20 March, 2015

WebRTC Parallel Processing (part-2)

In my last post, I introduced a CFD code which solved a partial differences equation implemented in JavaScript. The starting point, was to use a parallel computational task and distribute it among several browsers with WebRTC. In this post, I'll show you how I accomplished just that.

I've devised a solution where I have several browsers in different computers. Each browser has a peer connection and is connected to the same URL. I'm using a master/server approach, where one peer distributes work among the other peers and judges if the convergence criteria is met.


WebRTC is a browser specification to enable peer-to-peer communication in the browser. It enables, data, chat and video communication among browsers, without data passing through a server. There is however, the need to have a signalling server that lets the peers know about each other.

For production applications, you'll need an additional server that relays messages when both peers can't "see each other", ie, both are behind a firewall. However, we'll simplify this step by running the experiment inside a local network.

To abstract the browser implementation of WebRTC, I'm using peer.js.


You can test peer.js locally with node and the package peer. We'll write a simple server code that listens and logs peer connections:

  var PeerServer = require('peer').PeerServer;
  var peerServer = PeerServer({port: 9000, path: '/myapp'});

  peerServer.on('connection', function (id) {
    console.log('Peer connected with id:', id);

For the client code, include the script tag in your html page:

  <script src="http://cdn.peerjs.com/0.3/peer.js"></script>

Now open this html page in a browser tab and open the dev console to write:

  var peer = new Peer( 'peer-id', {host: 'localhost', port: 9000, path: '/myapp'});

  peer.on('connection', function(conn) {
    conn.on('data', function(data){

Open another tab and write:

  var peer = new Peer( 'another-peer-id', {host: 'localhost', port: 9000, path: '/myapp'});

  var conn = peer.connect('peer-id');
  conn.on('open', function(){
    conn.send('Hello from another peer');

You should see the words 'Hello from another peer' appear on the first tab.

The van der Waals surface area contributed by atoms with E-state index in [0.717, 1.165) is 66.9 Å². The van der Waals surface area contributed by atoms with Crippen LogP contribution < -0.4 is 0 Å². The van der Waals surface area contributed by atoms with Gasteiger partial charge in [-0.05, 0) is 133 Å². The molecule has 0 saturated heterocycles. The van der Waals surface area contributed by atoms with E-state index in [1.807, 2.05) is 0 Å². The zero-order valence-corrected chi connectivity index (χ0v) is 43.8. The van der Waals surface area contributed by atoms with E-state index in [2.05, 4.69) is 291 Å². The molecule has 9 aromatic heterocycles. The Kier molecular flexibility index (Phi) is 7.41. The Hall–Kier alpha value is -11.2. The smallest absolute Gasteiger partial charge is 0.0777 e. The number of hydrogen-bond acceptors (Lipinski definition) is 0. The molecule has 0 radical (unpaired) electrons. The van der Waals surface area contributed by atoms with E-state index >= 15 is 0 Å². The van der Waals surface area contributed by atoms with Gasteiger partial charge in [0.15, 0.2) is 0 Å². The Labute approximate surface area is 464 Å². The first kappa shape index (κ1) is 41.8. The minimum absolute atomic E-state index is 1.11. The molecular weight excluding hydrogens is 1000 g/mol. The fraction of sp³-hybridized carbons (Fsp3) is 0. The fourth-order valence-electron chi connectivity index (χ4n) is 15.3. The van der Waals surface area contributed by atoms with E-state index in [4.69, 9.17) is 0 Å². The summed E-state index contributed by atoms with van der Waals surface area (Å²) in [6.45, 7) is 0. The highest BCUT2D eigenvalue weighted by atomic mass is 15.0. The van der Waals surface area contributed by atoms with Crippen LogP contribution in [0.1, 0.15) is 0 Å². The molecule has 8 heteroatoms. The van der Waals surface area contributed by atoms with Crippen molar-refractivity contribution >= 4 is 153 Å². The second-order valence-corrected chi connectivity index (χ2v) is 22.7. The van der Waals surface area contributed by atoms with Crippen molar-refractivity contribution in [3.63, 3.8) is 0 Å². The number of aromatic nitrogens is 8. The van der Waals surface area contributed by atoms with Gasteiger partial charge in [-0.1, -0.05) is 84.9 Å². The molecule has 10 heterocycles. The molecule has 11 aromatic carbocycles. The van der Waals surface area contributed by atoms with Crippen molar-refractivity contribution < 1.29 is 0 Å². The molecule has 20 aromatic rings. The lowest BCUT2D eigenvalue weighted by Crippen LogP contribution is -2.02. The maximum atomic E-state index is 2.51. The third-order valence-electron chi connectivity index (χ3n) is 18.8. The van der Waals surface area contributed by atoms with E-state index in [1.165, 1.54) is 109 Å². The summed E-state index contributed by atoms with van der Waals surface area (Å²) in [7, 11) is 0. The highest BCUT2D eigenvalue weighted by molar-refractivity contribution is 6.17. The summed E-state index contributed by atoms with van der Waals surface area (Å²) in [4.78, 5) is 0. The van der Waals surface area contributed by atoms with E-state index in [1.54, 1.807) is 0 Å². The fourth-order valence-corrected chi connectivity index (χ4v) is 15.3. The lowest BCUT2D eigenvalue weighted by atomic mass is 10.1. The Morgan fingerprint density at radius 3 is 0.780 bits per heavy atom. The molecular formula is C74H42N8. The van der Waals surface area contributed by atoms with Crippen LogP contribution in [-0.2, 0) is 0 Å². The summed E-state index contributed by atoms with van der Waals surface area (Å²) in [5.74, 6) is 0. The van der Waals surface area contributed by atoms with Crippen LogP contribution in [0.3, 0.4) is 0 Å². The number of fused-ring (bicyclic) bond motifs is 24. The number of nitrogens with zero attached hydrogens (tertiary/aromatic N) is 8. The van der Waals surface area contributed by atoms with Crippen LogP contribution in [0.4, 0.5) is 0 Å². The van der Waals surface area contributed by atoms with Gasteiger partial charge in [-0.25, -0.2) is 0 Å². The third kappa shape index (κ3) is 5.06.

Signalling server

With peer.js, browsers can communicate between each other but there's no api to exchange messages between server and peers. So how does a peer know which peers are connected to the server? One way is to setup a REST end point and return a json object with the peer list.

Additionally, I want to create the notion of peer groups as a way to allow peers to pass messages only between members in the same group. The concept needs to be implemented if we want to run several experiments with the same signalling server.

The idea is to use the URL path as a prefix of the peer id. That way, it's easy to query the server for ids that start with a certain prefix. For instance, to connect the client to a group named "someexperiment" we'll do:


and to list the peers connected to "someexperiment" we do


We'll start from the basic signalling server example above and use express for the REST endpoint:

var http = require('http');
var express = require('express');
var ExpressPeerServer = require('peer').ExpressPeerServer;

var app = express();
var server = http.createServer(app);

var expressPeerServer = ExpressPeerServer(server, options);

var port = process.env.PORT || 5000;
server.listen(port, function () {
  console.log('Signalling server live at', port);

expressPeerServer.on('connection', function (id) {
  console.log('Peer connected with id:', id);

expressPeerServer.on('disconnect', function (id) {
  console.log('Peer %s disconnected', id);

app.use('/myapp', expressPeerServer);

The server will have a handler to serve the client static pages in the root:

app.use('/:prefix', express.static(__dirname + '/client'));

and the peer list function looks like this.

var _ = require('underscore');

app.use('/list/:prefix', function (req, res) {

  //get all peer connected to the server
  var peers = expressPeerServer._clients.peerjs;

  if (!peers)
    return res.json([]);

  var peersKeys = Object.keys(peers);
  var requestPeers = [];

  var prefix = req.params.prefix;

  _.filter(peersKeys, function (peerId) {
    var peerPrefix = getPrefix(peerId);

    if (peerPrefix === prefix)



function getPrefix(id){
  return id.split('-')[0];

In the client code, we ensure that the peer connects with a unique id with a simple strategy. We can't just generate a random string because there's a non zero probability that two peers get the same id. This will happen eventually of course even if the random string is very big.